But for people with anger management issues, scientists at UCL have recently built a computer that will never crash or freeze. This ‘systemic’ computer, modelled on natural phenomena such as a swarm of bees or the neurons in the human brain, is able to repair itself when there is a glitch.
There are many reasons why conventional computers crash or freeze but the central issue is that they work sequentially, that is, carrying out one instruction at a time. If the processor stumbles on one instruction then the whole system comes to a standstill – when a piece of software freezes, it gets trapped into one computation that, if left, will go on forever. The systemic computer divides the various instructions into systems that interact with each other randomly and carry out several tasks simultaneously.
It is just like the brain with lots of different neurons all chatting away to each other
Humans Invent spoke to Dr. Peter Bentley, a computer scientist who has built the systemic computer at UCL, to find out how it works and what impact this breakthrough could have on traditional computing.
Bentley says, “It goes against traditional computation as nothing is centralized, everything is now distributed. It is just like the brain with lots of different neurons all chatting away to each other on random occasions.”
A traditional computer uses a programme counter which makes the processor go through each instruction individually. In fact, the belief that computers are multitasking when you have more than one programme running is a fallacy.
Bentley says, “You might have 5 programmes running on your computer at once but actually the computer is switching its attention between each of those five in a split second. So that’s why, if one of them locks up or freezes, your whole computer can crash because it’s not actually doing things in parallel.”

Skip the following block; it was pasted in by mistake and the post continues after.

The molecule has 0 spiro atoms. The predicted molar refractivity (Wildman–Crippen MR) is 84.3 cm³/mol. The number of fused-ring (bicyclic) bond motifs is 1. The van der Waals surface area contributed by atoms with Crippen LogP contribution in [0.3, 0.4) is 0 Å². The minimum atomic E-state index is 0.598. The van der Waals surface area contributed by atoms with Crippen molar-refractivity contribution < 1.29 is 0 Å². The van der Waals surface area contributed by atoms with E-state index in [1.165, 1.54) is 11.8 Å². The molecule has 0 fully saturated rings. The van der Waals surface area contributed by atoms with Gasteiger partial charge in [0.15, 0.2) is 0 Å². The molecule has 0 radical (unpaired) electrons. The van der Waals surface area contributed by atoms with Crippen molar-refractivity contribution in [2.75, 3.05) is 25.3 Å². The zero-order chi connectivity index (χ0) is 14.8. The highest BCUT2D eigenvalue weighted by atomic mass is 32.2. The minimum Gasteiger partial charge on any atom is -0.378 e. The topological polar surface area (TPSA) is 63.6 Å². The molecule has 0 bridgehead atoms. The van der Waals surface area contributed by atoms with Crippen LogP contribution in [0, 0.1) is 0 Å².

Even with the advent of multi-core processers a lot of the processing remains sequential, as Bentley explains, “The problem is that they all access the same bit of memory and the memory is still centralized. If something goes wrong with the memory you are still screwed, the computers going to go down.”
While it is frustrating when your PC or laptop crashes , this type of parallel computing could be most beneficial in situations where a computer protects us from danger.
It’s got to work hand in hand with traditional computers
Bentley explains,“In an aircraft the normal approach to making it robust against damage is to have an awful lot of on-board computers. They might have seven duplicates up there in case one of them goes wrong. But it seems a little bit silly to do that. You don’t carry seven brains in your head, it’s just that redundancy happens on a much lower level.”
Interestingly, though this type of computing is much more advantageous than traditional fare, Bentley doesn’t believe it will entirely replace traditional processing.
Bentley says, “I think it’s got to work hand in hand with traditional computers. What we’ve already had to do in the systemic computer is include a conventional processor so anything that is sequential we pass off to the conventional computer as it is quicker at it and we leave all the parallel, stochastic fun stuff for the systemic computer to do.
He continues, “The other reason we kind of need to have both is because the whole world uses conventional Von Neumann architecture and the only way our systemic computer can talk to any other computer is by having a little friend who can send messages through and that friend is the conventional code processor.”
So it seems a calmer world awaits us. Who knows, I might even miss screaming expletives at my belligerent old codger of a computer. Actually, no I wont.